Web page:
Our decision to use a crowd sourcing service to generate our new logo has provided us with a ton of feedback – both positive and negative, and a number of lessons learned.
We are extremely pleased with our logo; it stood out among the 250+ submissions we received, and was even complimented by other competing designers. We offer kudos to the other designers who participated in the project as well, we had so many great ideas to choose from, and it was not always easy to separate the “wheat from the chaff”.
Our decision to crowd source the development of our logo was based on a variety of reasons, but mainly that we did not want to take too much time focusing on ourselves when we are presently so dedicated to our clients.
We also felt that the potential downside of this process (receiving many off-target or poor quality ideas that waste our time) would be offset by our experience in having managed designers before and having overseen the development of numerous logos before. Knowing the importance of providing a detailed plan to a designer, we focused a good amount of up-front effort on making sure that our initial project statement contained enough information for any decent designer to come back to us with an initial proposal.
Also knowing that it is important to provide feedback to a designer during the creative process, we invested a good deal of time in engaging those designers that submitted ideas we liked.
One of the comments that was repeated from a few different friends was that it sounded like we were embracing a ‘wikinomics’ approach to the logo development, and in a sense, this is right.
We saw the crowd of designers that gathered to participate in our project not only learn from our the comments we posted, but also from each other. It was interesting to see how many designers would notice favorable comments on logos and try to submit similar ideas, sometimes even obvious knock-offs of other designs we commented favorably on.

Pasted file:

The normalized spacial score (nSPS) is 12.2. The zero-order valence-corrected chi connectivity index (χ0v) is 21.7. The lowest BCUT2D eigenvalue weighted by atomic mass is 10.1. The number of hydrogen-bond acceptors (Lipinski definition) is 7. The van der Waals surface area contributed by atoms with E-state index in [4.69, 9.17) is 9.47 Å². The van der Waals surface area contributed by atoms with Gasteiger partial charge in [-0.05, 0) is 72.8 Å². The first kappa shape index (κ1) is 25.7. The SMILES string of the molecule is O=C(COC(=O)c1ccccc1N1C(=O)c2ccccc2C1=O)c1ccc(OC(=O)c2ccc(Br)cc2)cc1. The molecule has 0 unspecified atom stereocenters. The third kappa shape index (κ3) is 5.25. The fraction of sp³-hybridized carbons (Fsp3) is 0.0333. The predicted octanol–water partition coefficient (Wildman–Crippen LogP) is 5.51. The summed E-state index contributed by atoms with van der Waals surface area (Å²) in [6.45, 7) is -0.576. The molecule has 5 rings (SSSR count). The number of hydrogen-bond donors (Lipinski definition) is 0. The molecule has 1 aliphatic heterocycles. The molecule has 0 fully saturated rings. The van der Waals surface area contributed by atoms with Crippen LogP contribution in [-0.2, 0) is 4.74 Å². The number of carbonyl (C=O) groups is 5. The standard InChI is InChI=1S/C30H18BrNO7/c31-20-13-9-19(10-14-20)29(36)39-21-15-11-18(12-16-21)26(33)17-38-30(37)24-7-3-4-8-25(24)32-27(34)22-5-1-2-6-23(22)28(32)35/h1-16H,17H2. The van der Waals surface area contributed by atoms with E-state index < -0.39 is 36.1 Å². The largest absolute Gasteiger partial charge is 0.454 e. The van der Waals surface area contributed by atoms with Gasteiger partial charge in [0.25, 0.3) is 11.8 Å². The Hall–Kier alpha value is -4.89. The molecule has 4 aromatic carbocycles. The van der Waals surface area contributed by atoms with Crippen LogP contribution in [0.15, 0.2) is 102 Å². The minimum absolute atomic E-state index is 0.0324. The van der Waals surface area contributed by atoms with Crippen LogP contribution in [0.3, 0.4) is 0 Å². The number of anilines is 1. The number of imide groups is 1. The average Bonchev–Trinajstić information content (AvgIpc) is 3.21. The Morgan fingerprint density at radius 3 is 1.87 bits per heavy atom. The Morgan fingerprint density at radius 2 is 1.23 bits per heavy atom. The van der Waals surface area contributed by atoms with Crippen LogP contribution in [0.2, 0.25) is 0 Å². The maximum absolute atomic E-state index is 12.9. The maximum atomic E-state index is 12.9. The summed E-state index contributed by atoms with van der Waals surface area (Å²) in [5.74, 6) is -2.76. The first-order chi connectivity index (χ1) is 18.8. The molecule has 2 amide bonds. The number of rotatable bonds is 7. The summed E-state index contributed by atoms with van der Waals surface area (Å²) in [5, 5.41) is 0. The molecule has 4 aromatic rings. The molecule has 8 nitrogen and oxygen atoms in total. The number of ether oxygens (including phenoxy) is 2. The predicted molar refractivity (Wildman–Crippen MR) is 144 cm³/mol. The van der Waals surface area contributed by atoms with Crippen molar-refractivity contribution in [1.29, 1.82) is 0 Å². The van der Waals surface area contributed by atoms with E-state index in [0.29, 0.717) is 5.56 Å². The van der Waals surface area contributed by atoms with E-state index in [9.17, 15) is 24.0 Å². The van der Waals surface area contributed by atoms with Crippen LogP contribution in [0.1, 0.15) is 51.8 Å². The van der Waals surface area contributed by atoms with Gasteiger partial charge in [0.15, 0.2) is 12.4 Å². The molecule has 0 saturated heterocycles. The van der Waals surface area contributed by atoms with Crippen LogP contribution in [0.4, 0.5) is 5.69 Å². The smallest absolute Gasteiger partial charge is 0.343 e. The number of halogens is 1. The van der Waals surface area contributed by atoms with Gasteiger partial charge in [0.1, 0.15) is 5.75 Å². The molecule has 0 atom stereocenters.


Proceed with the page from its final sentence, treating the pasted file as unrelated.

We’ve also seen a few people voice criticism with our choice, or with the way we managed the process. We have learned quite a bit.
Building a new logo, (building a new brand for that matter), is a time consuming task. If we would have used one of our regular designers, the task could have taken several weeks to complete. This is not to suggest that we lack confidence in our regular designers. We just weighed the pros/cons of condensing the process, and we also wanted to learn firsthand about the crowd sourcing process. We’d seen this done for other companies, but we had never used it for ourselves before.
And among the pros to this process: within ONE week, we had approximately 90 designers submit more than 250 ideas (nearly 40 per day). By monitoring the daily flow of new logo ideas, we were also able to pick a new logo within one day of the project closing. We posted more than 200 comments to designers during the judging process, resulting in many designers coming back with variations on their ideas or new ideas altogether.
We are a small firm. And while are enjoying taking some of our own medicine with the rebrand of our company, we prefer to execute and deliver results for our clients. Our rebranding effort will be coming to a close soon, and the process has been smooth (for the most part), allowing us to not falter in our services.
Have you ever had a marketing project that has been drawn out and taken too many turns? We feel good about getting this taken care of in a week’s time, and this hilarious video shows how off-topic the design process can get when indecisiveness and poor communication enter into the equation: http://shankman.com/happy-friday-video-2/trackback/